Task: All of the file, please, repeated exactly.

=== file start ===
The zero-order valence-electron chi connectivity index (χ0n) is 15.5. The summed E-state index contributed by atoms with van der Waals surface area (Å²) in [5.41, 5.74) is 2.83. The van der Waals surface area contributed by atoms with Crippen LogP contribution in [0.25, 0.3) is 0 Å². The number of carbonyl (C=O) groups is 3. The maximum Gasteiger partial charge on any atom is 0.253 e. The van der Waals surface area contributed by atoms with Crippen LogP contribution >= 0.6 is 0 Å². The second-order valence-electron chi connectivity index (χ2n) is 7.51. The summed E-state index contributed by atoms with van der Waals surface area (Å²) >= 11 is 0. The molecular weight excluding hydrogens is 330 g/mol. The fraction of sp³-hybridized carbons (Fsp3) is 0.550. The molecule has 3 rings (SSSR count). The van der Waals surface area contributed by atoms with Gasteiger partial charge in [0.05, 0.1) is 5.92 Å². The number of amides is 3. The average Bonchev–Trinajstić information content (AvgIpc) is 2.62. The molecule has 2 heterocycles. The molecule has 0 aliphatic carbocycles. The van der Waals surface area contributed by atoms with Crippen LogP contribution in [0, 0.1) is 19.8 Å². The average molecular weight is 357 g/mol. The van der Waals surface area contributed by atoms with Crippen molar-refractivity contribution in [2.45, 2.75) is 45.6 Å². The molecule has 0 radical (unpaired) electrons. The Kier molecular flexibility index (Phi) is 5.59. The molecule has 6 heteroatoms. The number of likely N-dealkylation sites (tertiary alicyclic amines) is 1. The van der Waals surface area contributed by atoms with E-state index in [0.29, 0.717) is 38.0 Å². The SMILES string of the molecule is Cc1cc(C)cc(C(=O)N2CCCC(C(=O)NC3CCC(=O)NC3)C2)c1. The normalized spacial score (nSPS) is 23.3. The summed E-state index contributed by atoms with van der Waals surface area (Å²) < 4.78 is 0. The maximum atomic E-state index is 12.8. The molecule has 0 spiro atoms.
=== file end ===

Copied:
The zero-order valence-electron chi connectivity index (χ0n) is 15.5. The summed E-state index contributed by atoms with van der Waals surface area (Å²) in [5.41, 5.74) is 2.83. The van der Waals surface area contributed by atoms with Crippen LogP contribution in [0.25, 0.3) is 0 Å². The number of carbonyl (C=O) groups is 3. The maximum Gasteiger partial charge on any atom is 0.253 e. The van der Waals surface area contributed by atoms with Crippen LogP contribution >= 0.6 is 0 Å². The second-order valence-electron chi connectivity index (χ2n) is 7.51. The summed E-state index contributed by atoms with van der Waals surface area (Å²) >= 11 is 0. The molecular weight excluding hydrogens is 330 g/mol. The fraction of sp³-hybridized carbons (Fsp3) is 0.550. The molecule has 3 rings (SSSR count). The van der Waals surface area contributed by atoms with Gasteiger partial charge in [0.05, 0.1) is 5.92 Å². The number of amides is 3. The average Bonchev–Trinajstić information content (AvgIpc) is 2.62. The molecule has 2 heterocycles. The molecule has 0 aliphatic carbocycles. The van der Waals surface area contributed by atoms with Crippen LogP contribution in [0, 0.1) is 19.8 Å². The average molecular weight is 357 g/mol. The van der Waals surface area contributed by atoms with Crippen molar-refractivity contribution in [2.45, 2.75) is 45.6 Å². The molecule has 0 radical (unpaired) electrons. The Kier molecular flexibility index (Phi) is 5.59. The molecule has 6 heteroatoms. The number of likely N-dealkylation sites (tertiary alicyclic amines) is 1. The van der Waals surface area contributed by atoms with E-state index in [0.29, 0.717) is 38.0 Å². The SMILES string of the molecule is Cc1cc(C)cc(C(=O)N2CCCC(C(=O)NC3CCC(=O)NC3)C2)c1. The normalized spacial score (nSPS) is 23.3. The summed E-state index contributed by atoms with van der Waals surface area (Å²) < 4.78 is 0. The maximum atomic E-state index is 12.8. The molecule has 0 spiro atoms.